The center of the reactor has the highest concentration of neutrons, and these neutrons change less than one percent of a sample of ytterbium-176 to ytterbium-177 (Yb-177). Through radioactive decay, Yb-177 becomes Lu-177 in a matter of hours. A chemical process is then carried out under the FDA’s good manufacturing practices (GMP) to separate the lutetium from the ytterbium.

After the GMP process is complete, the active pharmaceutical ingredient — Lu-177 — is shipped to a pharmaceutical company for inclusion in its drug. With a half-life of 6.6 days, the entire process is designed to ensure radioisotopes produced this week will be administered to patients next week.

The long road of clinical research

Researchers join a radioisotope such as Lu-177 with two other components: a targeting molecule, which will guide the radioisotope to a specific cancer cell, and a linker, which connects the two. Each combination is tested to determine its viability. Once proven in the lab, the treatment is ready for clinical trials. 

Although the timeline is lengthy and the results are not guaranteed, research and clinical trials to identify new radiopharmaceuticals are ongoing. These studies require highly specialized expertise and face many challenges — something Stoy and PSI know well. Today, PSI manages 50% of the industry’s pivotal radiopharmaceutical studies, which generate the data for drug approvals by regulatory authorities around the world.

“As the space continues to grow, it will be important to work closely with regulators across the globe to ensure reasonable access and availability,” Stoy said. “Although mapping for these products has improved significantly throughout the course of development, there are still challenges. In addition, many regulatory authorities, including the European Medicines Agency and FDA, are now working with groups dedicated to ensuring the safety of these treatments, meaning that an in-depth understanding of each specific country’s requirements is essential.”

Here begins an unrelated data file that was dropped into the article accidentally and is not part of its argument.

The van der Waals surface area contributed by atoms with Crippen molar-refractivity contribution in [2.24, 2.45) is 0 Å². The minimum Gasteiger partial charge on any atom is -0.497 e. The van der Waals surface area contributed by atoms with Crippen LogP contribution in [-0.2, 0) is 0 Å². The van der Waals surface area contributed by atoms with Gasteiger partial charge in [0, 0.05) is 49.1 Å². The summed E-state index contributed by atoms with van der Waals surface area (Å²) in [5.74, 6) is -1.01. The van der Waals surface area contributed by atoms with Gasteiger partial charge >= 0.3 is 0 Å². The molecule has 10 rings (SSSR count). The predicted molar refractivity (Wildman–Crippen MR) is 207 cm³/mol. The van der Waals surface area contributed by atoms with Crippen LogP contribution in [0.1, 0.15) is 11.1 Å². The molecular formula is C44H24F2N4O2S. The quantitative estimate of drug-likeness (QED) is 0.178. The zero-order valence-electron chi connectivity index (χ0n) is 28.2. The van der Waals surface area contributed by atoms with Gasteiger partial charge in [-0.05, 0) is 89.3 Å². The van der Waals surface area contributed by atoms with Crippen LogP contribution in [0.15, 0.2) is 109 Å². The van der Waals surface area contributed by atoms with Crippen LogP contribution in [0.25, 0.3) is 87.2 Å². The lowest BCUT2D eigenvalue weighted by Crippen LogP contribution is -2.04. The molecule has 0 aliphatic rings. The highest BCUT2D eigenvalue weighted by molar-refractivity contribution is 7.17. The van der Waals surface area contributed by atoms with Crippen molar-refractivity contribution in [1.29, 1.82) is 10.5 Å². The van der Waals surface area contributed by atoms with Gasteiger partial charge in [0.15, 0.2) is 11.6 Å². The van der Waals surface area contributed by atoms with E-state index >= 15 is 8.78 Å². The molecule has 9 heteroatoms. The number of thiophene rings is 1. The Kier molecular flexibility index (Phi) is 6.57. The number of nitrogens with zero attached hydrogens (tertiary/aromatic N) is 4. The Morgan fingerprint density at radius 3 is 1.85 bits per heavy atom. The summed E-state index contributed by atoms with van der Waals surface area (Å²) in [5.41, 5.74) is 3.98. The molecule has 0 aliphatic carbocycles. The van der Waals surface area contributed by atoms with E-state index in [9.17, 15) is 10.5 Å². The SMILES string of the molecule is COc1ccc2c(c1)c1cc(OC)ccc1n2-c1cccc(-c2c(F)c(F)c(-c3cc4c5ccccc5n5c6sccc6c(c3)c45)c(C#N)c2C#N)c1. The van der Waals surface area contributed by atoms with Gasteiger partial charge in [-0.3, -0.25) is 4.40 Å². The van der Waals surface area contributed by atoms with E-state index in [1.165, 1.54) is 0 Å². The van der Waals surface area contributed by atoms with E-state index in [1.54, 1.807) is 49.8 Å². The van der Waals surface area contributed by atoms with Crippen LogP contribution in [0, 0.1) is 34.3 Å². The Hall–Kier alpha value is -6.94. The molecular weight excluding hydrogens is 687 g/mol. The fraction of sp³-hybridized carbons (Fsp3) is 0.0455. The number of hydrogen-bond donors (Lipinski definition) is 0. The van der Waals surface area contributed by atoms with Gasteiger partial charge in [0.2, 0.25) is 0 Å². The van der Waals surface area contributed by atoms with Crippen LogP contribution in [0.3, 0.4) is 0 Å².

This can be a challenge for large global studies like those PSI runs, as can the complexities of transporting radioactive materials such as Lu-177 with very short half-lives across borders in time to reach patients. Only a few nuclear pharmacies can provide the needed expertise and support for such trials.

In such cases, it’s often passionate individuals who drive this important research forward. PSI has built strong relationships around the world with more than 1,000 clinical research sites with experienced nuclear medicine teams. It has even created specialized roles to help overcome common delays during the clinical trial process. Reliable sources of manufacturing, such as MURR, will be the keystone to scalability as the field continues to progress.

Looking to the future

The success of drugs like Lutathera® and Pluvicto® has opened the door for new treatments, and researchers and pharmaceutical companies are looking at different radioisotopes and radiopharmaceuticals that can be used to treat and diagnose other types of cancer as well as diseases such as neurodegenerative disorders. Potential isotopes include terbium-161, actinium-225, lead-212, among others.

The demand for radioisotopes is rapidly increasing, and the University of Missouri is meeting the challenge. The university plans to build a new, larger, state-of-the-art reactor — NextGen MURR — which will expand the university’s capacity to produce medical isotopes that will be used in advanced cancer medicines for decades to come.

Co-authors on this article are Jared Hager and Dylan Stoy with PSI-CRO.